Viewers could submit questions to us during the broadcast, and you did not disappoint. We had great audience questions. Unfortunately, due to time limitations, we didn't get to all of them. As Mik'aela Raymond commented, "This was a good idea but way too short." (In our defense, we had planned it for just 45 minutes, and wound up going close to an hour.)
So here are a few more questions, and my answers.
Alejandro Capote asks: "Would you support pro-life candidates regardless of party affiliation?"
Absolutely! I'm an independent myself, and I want to see pro-life candidates in every party.
Janelle Wanzek asks: "Why is it believed that a third party candidate isn't a viable vote? Does Kelsey agree with this? Does she believe her vote won't make a difference?"
My third-party vote is not a vote for Hillary Clinton. My third-party vote is not a vote for Donald Trump. My third-party vote is a third-party vote, full stop. (I find Trump and Clinton so unacceptable that if I couldn't vote third party, I wouldn't vote at all.) As I said in my opening statement, it's a way of maintaining accountability. A vote that tells the major parties that there is a voting bloc up for grabs, that we want an authentic pro-life candidate, and that they can't take us for granted, is not a wasted vote. It is a long-term-thinking vote.
My friend Destiny Herndon-De La Rosa, of New Wave Feminists, tried to throw me a softball question (which was not asked): "Kelsey, doesn't a Trump victory show all elected officials to come that the pro-life movement will not hold their ground and WILL compromise in the future?" I think she has it exactly right.
Justin Buskmiller asks: "Question for Kelsey: if single issue pro-lifers abstain from voting for Donald and he wins without us, what is the plan going forward? Wouldn't we essentially exile ourselves from both parties?"
This is a fantastic question, and a hard one. Thank you for asking it nicely.
It's clear that not all pro-life voters are abstaining. Larger, well-established pro-life organizations like NRLC and the Susan B. Anthony List have endorsed Trump. If he wins, they will be in the drivers' seat, and Millennial upstarts like myself will not. I've accepted that. I'm hopeful we can all get along regardless, just as I hope to continue working with reluctant Trump supporters like Lauren in the event of a Trump loss. (That said, I think the odds of a President Trump are very low.)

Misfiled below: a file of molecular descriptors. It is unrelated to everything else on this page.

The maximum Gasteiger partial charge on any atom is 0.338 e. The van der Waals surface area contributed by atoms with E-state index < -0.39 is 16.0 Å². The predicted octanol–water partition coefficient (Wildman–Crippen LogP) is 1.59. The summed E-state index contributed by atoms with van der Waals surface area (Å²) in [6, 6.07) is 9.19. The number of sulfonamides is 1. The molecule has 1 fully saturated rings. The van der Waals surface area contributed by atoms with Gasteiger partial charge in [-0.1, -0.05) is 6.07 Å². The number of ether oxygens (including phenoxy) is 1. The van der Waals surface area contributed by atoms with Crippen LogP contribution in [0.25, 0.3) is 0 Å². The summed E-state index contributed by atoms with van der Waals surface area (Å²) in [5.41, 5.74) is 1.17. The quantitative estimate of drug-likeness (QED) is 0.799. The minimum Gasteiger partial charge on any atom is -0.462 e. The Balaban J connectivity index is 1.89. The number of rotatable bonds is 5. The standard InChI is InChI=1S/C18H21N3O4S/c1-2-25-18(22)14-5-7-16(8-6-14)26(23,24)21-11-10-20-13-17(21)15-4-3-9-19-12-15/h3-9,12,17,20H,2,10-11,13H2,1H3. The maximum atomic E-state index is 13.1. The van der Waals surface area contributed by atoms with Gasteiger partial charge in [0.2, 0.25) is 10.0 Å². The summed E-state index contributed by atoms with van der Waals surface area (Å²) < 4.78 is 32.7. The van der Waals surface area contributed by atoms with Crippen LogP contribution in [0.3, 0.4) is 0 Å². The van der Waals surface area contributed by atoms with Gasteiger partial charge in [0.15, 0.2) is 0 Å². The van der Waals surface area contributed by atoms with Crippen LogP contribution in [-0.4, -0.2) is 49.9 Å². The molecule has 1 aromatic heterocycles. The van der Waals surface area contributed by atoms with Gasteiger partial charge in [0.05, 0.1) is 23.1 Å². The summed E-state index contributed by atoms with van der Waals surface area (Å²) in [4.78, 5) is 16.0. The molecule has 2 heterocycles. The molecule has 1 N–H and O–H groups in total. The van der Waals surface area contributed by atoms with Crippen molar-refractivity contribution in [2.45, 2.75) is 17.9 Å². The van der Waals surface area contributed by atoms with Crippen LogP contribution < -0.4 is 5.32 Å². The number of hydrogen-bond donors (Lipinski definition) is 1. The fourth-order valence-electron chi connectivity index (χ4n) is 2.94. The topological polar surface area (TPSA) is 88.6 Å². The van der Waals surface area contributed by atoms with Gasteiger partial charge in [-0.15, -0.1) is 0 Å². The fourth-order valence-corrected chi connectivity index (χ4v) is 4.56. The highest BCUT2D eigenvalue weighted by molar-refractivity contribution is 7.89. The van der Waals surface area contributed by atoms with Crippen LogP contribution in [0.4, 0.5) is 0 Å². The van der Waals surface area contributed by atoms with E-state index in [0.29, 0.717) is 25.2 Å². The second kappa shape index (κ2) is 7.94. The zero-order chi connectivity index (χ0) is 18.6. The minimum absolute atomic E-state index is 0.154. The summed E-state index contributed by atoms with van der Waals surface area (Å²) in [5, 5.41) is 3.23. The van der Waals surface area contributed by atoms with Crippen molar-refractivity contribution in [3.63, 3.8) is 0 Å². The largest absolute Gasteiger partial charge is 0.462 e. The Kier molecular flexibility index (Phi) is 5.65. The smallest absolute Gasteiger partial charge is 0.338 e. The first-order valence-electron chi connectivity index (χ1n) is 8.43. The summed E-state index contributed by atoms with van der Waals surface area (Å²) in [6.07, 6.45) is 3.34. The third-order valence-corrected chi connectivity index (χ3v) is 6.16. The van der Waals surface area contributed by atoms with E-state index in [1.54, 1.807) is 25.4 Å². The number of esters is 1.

But your core point, if I understand you correctly, is that if Trump wins, the pro-lifers who have publicly opposed him will be politically homeless. You are correct. I would say not that we have "exiled ourselves," but that we have been exiled by forces outside of our control. On the bright side, we'll have plenty of company in exile—perhaps enough company to start our own party, or to take the GOP back in 2020 or 2024.
Thad Crouch asks: "To what extent, if any, do other life issues such as war, death penalty, assisted suicide, etc, play into your decision-making?"
On war, both Trump and Clinton have proposed foreign policies I find morally abhorrent, and I think they are both likely to get us (further) into war. So it's a wash, which reinforces my decision to vote third party.
As for the death penalty and assisted suicide, while it would be nice to have a president that spoke out on those issues, they seem to be predominantly state-level fights at this point, with minimal federal involvement. Regardless, I place a higher priority on abortion, purely because of the number of human lives at stake. I would not vote for a "pro-choice" candidate solely because he or she campaigned against capital punishment or assisted suicide.
C.J. Williams asks: "This is a wicked good discussion. Why aren't these two women our presidential candidates?"
You're too kind, C.J.